The government of New Zealand recently declared dairy products and sprouts key food poisoning risks for pregnant women, based on the latest report from the New Zealand Food Safety (NZFS) department under the Ministry of Primary Industries. The NZFS removed these products from the official dietary guidance for pregnant women, discouraging their raw consumption.
In particular, mung bean, chickpea, radish, broccoli, and other sprouts are considered high-risk foods because they can be contaminated with microbial pathogens like Salmonella and Listeria, which can find favorable conditions during sprout germination.
Similar risks are associated with the consumption of uncooked soft, low-acid cheeses like brie, camembert, mozzarella, or feta, even if pasteurized.
The report offers also some good news. Pasteurized milk and yoghurt, previously indicated as risky if eaten more than two days after the package has been opened, are now considered less dangerous. The report says that “milk is a widely consumed food and no outbreaks have been reported in New Zealand associated with this food.”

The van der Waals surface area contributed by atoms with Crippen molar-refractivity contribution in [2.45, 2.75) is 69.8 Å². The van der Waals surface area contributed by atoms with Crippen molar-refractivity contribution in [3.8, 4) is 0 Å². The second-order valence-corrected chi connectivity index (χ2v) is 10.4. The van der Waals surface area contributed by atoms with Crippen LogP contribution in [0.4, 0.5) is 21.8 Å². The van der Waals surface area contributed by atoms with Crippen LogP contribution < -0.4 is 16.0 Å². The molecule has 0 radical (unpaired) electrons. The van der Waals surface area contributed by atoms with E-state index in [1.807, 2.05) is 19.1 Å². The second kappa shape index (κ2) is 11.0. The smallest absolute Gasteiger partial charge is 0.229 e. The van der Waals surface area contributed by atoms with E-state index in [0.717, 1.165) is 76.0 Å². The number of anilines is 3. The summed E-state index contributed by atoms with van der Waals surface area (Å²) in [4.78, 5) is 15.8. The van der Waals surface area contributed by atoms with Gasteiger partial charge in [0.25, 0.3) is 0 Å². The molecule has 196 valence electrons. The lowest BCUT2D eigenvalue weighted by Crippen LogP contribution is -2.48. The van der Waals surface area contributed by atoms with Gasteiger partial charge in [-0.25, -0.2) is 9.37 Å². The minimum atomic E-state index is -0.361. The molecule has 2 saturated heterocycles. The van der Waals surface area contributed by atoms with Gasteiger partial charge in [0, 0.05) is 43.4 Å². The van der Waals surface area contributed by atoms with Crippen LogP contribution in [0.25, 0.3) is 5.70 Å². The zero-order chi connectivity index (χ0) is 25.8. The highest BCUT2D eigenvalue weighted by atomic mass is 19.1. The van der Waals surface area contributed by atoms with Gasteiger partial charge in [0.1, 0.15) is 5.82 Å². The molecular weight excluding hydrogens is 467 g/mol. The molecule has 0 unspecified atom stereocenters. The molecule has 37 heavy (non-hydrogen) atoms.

“[The same goes for] yoghurts - There is no evidence from public health data that [bacterial contamination] is a problem, [therefore consumers can just follow] the manufacturer’s instructions which usually advise keeping the product refrigerated and eating it within seven days of opening or before the best before date.”
This is the first pregnancy food safety report issued by the NZFS in 14 years. The Ministry of Primary Industries announced in a formal statement that “NZFS wants to ensure the food safety advice for pregnancy remains current with the latest science and dietary practices for New Zealand”.